Vanuatu: Filled with Natural Wonders & Cultural Delights

You’d be forgiven for thinking that Vanuatu is just another island paradise. Sure, it has its fair share of palm-lined beaches, reefs abundant in colourful corals and small unsullied islands covered in swathes of lush forest. All of which are nothing short of spectacular but what might not be immediately evident is its wealth of cultural diversity and unique historical identity.Vanuatu Filled with Cultural delights


Vanuatu: Filled with Natural Wonders & Cultural Delights

Vanuatu Islands consists of 83 islands that form a Y-shaped chain in the south-west Pacific. The approximate Vanuatu population is 282,117, called Ni-Vanuatu. The official languages of Vanuatu are Bislama, English and French, however, you might be surprised to find out that there are 115 mother tongues that are in common use. This makes Vanuatu one of the most culturally diverse countries in the world with the highest concentration of different languages spoken in a region.

The Magnificent Cultural Diaspora of Vanuatu

Here you’ll find languages interwoven with local rituals. Traditions and customs are faithfully passed down from generation to generation, and dance and physical mastery all merge together to create a rich tapestry of culture. The remarkable amount of cultural diversity that can be found in Vanuatu is a result of over 3000 years of sporadic immigration from surrounding Pacific nations. Over centuries, successive waves of immigrants made landfall and called this remote archipelago home. Each bringing with them different approaches to systems of authority, status, animal and crop husbandry, dance and ceremonial rituals. Vanuatu is home to a largely Melanesian diaspora which is represented in the cultural traditions and languages that vary from district to district and island to island.

An Unlikely Participant in World War II

At the height of the conflict during the Second World War, Vanuatu found itself reluctantly at the heart of the battle waging in the Pacific. Known as New Hebrides at the time, the island nation was under the joint administration of the French and British. This was particularly vexing as they had a government which was technically at war with itself, as well as the threat of the encroaching Imperial Japanese Army gaining a foothold in the region looming over them. In 1942 American forces arrived to counter the Japanese advance, building bases, infrastructure and hospitals on the main islands of Efate and Espiritu Santo. Remnants of war remain, with the most notable being found submerged on the bottom of the ocean, the S.S. Coolidge. What once was the largest American merchant ship ever built is now an artificial reef that teems with ocean life. So much so, that it is recognised as a world-class diving site, making Vanuatu a dream destination for wreck divers.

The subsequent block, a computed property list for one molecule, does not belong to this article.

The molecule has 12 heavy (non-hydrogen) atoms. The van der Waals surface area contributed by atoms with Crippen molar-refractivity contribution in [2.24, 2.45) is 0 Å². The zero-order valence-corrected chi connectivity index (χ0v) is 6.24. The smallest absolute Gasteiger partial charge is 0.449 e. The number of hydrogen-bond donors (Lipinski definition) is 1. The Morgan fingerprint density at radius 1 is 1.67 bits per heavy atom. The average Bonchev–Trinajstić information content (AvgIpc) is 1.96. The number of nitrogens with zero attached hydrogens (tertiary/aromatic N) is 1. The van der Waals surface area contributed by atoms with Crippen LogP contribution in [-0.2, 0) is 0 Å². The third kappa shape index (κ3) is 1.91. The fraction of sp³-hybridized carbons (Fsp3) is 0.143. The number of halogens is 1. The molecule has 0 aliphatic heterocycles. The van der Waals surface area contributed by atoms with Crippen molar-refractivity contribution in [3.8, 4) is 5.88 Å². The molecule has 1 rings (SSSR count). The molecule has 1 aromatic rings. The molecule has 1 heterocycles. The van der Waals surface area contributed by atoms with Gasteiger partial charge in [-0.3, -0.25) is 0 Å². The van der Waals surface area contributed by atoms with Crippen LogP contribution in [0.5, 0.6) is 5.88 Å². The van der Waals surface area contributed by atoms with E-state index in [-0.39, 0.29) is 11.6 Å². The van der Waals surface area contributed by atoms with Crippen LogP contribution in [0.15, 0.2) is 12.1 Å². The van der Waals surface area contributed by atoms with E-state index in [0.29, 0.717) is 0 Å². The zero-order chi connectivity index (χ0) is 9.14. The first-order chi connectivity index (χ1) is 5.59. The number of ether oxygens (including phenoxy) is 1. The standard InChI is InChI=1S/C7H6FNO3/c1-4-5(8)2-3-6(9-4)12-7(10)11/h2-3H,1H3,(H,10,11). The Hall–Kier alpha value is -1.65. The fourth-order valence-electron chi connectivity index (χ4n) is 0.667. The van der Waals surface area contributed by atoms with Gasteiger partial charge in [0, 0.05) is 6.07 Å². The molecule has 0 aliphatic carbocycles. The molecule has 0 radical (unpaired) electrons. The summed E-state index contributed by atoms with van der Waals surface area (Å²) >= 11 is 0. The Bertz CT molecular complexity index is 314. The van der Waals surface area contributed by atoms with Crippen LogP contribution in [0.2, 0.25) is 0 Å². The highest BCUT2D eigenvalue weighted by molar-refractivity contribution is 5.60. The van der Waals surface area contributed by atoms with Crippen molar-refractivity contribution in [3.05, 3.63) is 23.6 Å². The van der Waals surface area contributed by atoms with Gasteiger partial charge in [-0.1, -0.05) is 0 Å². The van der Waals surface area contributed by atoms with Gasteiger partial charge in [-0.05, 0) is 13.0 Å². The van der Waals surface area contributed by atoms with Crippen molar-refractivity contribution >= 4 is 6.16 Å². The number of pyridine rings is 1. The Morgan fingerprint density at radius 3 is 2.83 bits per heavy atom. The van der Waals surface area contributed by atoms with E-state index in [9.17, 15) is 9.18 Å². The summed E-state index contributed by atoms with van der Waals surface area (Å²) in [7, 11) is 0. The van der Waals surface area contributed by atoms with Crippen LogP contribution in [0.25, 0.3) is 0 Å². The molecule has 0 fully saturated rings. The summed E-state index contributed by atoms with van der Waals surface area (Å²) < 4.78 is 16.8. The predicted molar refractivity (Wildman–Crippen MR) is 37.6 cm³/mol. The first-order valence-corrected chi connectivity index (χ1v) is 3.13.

Experience Authentic Island Life First Hand

Vanuatu gained independence form the British and French in 1980. Today it is a thriving nation endowed with spectacular natural and cultural heritage. There’s no place on earth quite like it. Its location is second to none, with a balmy climate that leaves you no choice but to make the most of the idyllic scenery that surrounds you. Vanuatu offers visitors a chance to immerse themselves in a range of unique cultural experiences and outdoor adventure activities. Whether you’re watching a mesmerising dance at a traditional ceremony, exploring world-class wreck diving sites or simply soaking up the sun on one of its many picture-perfect beaches, Vanuatu is sure to captivate you.

Filled with natural wonder and cultural delights